Mastering digital transformation within an innovative company might seem like an easy task. But to stay relevant in a globalized market, while at the same time advocating Nordic values, you need to stay on top of more than just tech developments. We had a talk with Johan Radojewski, VP Marketing Malibu, about staying at the forefront while at the same time honoring your history.
In your corporate presentation it’s stated that “Johan is passionate about cultivating an environment where curiosity and courage can thrive, since he believes the best innovation comes from audacious risk-taking and teamwork.” What does this mean?
– The key here is to never stop being curious. In my opinion, you can have the best education money can buy, but when it comes to building an innovative business culture, curiosity is what keeps the wheels turning. And we’re all about innovations at TAC. Finding the next big thing and exploring new routes. So, we need to have a culture where people feel that they are being a little bit challenged to see things from new perspectives. The opposite of just sitting around waiting for directives on what to do. We distill insights, trends and impressions to invent new brands and develop our existing portfolio.
We live and work in a very fast-paced environment where new inventions constantly reshape how we interact with each other, how we communicate and how we do business. How do you work to stay on top of the latest trends that might influence your brands, especially given that you compete on a global market?
– You need to have several sources of input. You can read, google or consume popular culture. In our industry, the relevant insights might come from food trends or farming as well as music or lifestyle. So, having a diverse culture, with lots of entry points into different sources, is super important. Your own interests, as an employee, governn the way you are receptible to new impressions and new information. I, for instance, love food, drinks and travel. When you combine that with my interest in marketing and communication, you get a good sense of what I can bring to the company. And this goes for everyone who works at TAC. Curiosity and personal values surpass general knowledge. You can always learn as you go if you have the right mindset.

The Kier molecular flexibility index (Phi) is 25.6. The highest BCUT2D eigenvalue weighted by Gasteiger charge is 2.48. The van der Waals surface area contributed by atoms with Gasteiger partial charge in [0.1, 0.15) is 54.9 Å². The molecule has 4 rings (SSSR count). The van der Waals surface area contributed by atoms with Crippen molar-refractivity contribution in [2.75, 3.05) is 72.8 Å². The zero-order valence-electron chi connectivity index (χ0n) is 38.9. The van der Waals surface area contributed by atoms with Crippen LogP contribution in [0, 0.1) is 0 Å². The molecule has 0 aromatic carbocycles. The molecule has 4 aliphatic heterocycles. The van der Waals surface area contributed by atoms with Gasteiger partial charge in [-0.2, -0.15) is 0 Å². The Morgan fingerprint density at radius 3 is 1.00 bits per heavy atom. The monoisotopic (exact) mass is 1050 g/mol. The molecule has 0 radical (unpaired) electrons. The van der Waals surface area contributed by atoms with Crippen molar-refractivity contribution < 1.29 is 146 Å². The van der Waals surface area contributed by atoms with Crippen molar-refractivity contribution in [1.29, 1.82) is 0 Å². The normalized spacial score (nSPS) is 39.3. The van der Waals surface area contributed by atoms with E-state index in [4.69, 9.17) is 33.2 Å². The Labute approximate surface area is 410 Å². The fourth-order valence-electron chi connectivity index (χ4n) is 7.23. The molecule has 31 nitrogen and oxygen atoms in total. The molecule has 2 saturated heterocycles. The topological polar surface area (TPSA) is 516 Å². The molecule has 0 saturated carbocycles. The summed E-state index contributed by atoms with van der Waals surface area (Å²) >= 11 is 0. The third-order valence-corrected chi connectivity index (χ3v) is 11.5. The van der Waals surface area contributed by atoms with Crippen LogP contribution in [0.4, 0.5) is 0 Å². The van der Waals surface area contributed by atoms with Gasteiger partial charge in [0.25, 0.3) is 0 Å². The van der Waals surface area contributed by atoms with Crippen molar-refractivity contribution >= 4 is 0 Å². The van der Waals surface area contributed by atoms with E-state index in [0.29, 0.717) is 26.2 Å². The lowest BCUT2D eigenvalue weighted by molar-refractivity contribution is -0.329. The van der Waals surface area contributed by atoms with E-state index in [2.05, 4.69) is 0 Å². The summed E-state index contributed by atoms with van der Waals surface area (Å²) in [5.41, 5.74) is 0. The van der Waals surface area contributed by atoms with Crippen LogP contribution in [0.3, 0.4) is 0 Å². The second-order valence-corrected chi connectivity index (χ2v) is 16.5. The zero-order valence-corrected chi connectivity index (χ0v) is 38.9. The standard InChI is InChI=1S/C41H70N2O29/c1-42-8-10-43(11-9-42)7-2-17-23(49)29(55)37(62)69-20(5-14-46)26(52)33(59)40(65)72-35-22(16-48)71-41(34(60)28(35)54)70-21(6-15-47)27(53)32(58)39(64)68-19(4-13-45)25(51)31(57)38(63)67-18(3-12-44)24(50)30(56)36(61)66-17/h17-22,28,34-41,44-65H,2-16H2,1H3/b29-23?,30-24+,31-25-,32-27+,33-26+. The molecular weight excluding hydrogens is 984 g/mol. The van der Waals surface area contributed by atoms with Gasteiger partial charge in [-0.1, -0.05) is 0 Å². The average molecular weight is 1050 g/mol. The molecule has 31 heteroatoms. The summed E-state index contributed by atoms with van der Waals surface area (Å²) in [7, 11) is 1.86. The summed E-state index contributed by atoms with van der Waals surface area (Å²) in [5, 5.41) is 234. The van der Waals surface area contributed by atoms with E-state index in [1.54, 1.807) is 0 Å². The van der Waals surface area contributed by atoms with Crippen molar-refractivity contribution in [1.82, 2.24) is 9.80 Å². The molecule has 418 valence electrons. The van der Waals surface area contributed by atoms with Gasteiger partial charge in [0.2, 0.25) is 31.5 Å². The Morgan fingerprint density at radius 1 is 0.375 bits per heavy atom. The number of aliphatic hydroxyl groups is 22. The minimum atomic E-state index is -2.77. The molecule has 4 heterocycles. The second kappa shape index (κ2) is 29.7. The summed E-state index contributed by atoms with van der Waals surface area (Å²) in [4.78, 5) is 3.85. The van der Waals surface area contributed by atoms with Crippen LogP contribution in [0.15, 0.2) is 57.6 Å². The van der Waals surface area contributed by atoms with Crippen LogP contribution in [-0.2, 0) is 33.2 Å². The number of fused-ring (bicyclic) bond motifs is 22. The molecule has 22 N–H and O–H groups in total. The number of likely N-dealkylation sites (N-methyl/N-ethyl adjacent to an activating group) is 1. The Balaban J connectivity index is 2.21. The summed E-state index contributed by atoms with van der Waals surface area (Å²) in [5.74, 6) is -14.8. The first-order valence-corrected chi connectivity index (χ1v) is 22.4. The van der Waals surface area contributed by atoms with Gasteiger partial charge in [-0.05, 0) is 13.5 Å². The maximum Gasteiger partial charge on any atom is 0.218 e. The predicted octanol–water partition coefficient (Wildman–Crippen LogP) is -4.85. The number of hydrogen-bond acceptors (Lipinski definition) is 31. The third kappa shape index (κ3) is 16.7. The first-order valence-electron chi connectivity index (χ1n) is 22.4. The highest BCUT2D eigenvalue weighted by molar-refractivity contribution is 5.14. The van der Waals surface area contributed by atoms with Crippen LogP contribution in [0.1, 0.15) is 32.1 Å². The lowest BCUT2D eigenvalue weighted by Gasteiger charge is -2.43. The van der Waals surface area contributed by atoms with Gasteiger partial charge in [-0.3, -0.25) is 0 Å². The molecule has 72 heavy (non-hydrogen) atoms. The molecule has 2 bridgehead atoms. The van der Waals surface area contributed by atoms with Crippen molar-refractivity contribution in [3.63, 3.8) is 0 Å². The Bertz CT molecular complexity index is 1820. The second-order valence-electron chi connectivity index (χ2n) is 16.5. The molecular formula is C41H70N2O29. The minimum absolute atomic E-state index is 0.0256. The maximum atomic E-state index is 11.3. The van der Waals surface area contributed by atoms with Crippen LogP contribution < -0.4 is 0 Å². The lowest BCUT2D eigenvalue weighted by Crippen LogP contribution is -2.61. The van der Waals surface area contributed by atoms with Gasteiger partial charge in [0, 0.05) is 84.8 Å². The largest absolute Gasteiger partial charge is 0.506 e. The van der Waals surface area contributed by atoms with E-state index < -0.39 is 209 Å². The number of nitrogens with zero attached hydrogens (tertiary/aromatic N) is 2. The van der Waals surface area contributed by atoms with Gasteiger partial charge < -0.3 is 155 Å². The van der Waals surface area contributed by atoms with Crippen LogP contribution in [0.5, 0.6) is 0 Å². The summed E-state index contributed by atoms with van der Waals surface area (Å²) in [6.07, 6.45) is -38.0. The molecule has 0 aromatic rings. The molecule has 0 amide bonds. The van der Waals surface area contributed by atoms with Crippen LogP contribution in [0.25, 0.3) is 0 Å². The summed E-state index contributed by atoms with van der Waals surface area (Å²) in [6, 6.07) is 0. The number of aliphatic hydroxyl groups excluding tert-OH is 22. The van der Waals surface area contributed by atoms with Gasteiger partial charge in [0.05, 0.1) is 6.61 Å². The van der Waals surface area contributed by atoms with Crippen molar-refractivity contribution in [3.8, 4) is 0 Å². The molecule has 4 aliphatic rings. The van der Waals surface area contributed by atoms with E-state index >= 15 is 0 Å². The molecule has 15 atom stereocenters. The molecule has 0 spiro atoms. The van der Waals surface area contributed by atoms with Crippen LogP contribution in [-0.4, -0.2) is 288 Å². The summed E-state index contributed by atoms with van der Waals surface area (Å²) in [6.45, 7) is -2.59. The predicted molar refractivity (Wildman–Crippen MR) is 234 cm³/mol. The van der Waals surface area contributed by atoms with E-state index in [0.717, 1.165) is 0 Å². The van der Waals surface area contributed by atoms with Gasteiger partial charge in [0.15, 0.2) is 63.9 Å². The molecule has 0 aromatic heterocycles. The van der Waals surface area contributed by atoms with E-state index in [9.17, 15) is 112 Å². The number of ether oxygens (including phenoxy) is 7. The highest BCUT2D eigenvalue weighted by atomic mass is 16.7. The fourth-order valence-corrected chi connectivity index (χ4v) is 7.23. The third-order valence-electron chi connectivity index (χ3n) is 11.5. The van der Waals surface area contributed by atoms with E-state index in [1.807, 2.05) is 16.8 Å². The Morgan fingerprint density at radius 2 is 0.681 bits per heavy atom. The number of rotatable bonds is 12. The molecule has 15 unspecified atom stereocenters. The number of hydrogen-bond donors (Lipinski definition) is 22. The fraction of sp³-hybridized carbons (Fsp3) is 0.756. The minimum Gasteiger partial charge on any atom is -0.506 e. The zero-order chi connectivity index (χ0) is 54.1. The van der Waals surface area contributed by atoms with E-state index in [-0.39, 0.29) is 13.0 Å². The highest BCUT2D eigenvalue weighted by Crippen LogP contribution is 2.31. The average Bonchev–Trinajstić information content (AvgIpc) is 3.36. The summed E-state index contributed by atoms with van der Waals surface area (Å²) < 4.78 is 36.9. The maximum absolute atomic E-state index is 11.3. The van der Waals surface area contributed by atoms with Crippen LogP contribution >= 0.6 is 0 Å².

What’s been most challenging?
– I often try to dwell on the contrast between something being complicated or complex. Complexity is all around us. I mean, the world is a complex place, with society, technology, networking and an endless buffet of channels to choose from. But that doesn’t mean that things have become more complicated. Complexity is something that you can’t influence, but you surely don’t have to make things more complicated than they need to be. Take Spotify as an example: Why are they so successful? It’s not just because they have all music imaginable available. No, it’s because they are convenient. It’s so easy to find what you’re looking for. So, the user experience is what makes or breaks the case here. And the same is applicable to leadership or governance. You have to keep asking yourself how you can make things less complicated and more convenient. I think we sometimes have a tendency to overestimate technological shifts short term and underestimate their impact long term. And the same goes for the current pandemic. I’m pretty sure that we won’t wake up tomorrow to find that the world’s changed completely over-night, but in the long term, things will be different due to the learnings we’ve had to draw now.
You started at TAC some 8 years ago. It might not seem like such a long time, but in terms of technical developments it’s close to a lifetime. How has TAC transformed during your tenure?
– It’s a new company today. So much has happened over the last decade. Our interaction and dialogue with consumers and our different markets have improved immensely. We’ve become much more integrated into everything. And that has also meant that our work has had to adapt and that we, as a company, have had to put an effort into becoming more agile, and open to change, than before. As an example: back in 2012, you could spend 10 months developing a print ad and then you complemented that with an Out of Home campaign and possibly a TV commercial. That was it. Today, just the sheer volume of assets that you need to produce and the speed that you must keep is beyond comparison. And looking into my magic Chrystal ball, I foresee an even greater fragmentation. Things will get more complex with larger niche groups and special interests that we have to cater to. People want personalized experiences and products and, given the technological opportunities that we now have access to, I think that this will only increase. And that’s something we need to always be aware of and try to master in the best way we can.
Is a forward-thinking approach and an aspiration for constant development required or are there still some old truths that always apply?
– One thing I’ve learned from our history is that the people working here are extremely proud of their craftmanship and they feel very passionate about the brands we produce here at TAC. And this is regardless of if you work in production, finance, marketing or any other function –in Åhus or in Stockholm. Take Absolut as an example, the current set-up and the great history are interlinked and essential for the brand. We stand and fall with our products, so it’s always a priority to have them as kick-ass as possible. One thing that has always been true is our quest for serving our consumers with the best “convivilaité” experience possible, whether that is a state-of-the-art vodka or an amazing event at a festival. Having the consumer value at the forefront has been and will be a constant mission but of course, the way we do it, and the tools we can apply will always evolve.